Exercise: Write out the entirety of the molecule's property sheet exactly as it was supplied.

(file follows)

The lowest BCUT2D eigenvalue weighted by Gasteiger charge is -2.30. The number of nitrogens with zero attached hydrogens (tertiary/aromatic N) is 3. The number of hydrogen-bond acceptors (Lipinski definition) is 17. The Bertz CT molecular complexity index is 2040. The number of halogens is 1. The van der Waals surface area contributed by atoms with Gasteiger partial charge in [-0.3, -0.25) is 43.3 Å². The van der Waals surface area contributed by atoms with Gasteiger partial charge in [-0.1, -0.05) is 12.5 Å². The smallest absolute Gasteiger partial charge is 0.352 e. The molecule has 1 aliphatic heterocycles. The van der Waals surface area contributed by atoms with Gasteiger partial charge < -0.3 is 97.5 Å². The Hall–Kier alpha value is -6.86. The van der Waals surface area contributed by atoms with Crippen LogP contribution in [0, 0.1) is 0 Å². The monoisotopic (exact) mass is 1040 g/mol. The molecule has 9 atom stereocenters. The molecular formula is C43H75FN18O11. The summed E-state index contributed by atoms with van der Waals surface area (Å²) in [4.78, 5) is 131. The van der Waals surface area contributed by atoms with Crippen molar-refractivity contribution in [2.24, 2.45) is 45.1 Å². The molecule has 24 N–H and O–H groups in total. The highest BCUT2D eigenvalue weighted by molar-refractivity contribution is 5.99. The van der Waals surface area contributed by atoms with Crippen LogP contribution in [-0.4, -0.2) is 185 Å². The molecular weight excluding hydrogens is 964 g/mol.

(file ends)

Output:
The lowest BCUT2D eigenvalue weighted by Gasteiger charge is -2.30. The number of nitrogens with zero attached hydrogens (tertiary/aromatic N) is 3. The number of hydrogen-bond acceptors (Lipinski definition) is 17. The Bertz CT molecular complexity index is 2040. The number of halogens is 1. The van der Waals surface area contributed by atoms with Gasteiger partial charge in [-0.3, -0.25) is 43.3 Å². The van der Waals surface area contributed by atoms with Gasteiger partial charge in [-0.1, -0.05) is 12.5 Å². The smallest absolute Gasteiger partial charge is 0.352 e. The molecule has 1 aliphatic heterocycles. The van der Waals surface area contributed by atoms with Gasteiger partial charge < -0.3 is 97.5 Å². The Hall–Kier alpha value is -6.86. The van der Waals surface area contributed by atoms with Crippen LogP contribution in [0, 0.1) is 0 Å². The monoisotopic (exact) mass is 1040 g/mol. The molecule has 9 atom stereocenters. The molecular formula is C43H75FN18O11. The summed E-state index contributed by atoms with van der Waals surface area (Å²) in [4.78, 5) is 131. The van der Waals surface area contributed by atoms with Crippen molar-refractivity contribution in [2.24, 2.45) is 45.1 Å². The molecule has 24 N–H and O–H groups in total. The highest BCUT2D eigenvalue weighted by molar-refractivity contribution is 5.99. The van der Waals surface area contributed by atoms with Crippen LogP contribution in [-0.4, -0.2) is 185 Å². The molecular weight excluding hydrogens is 964 g/mol.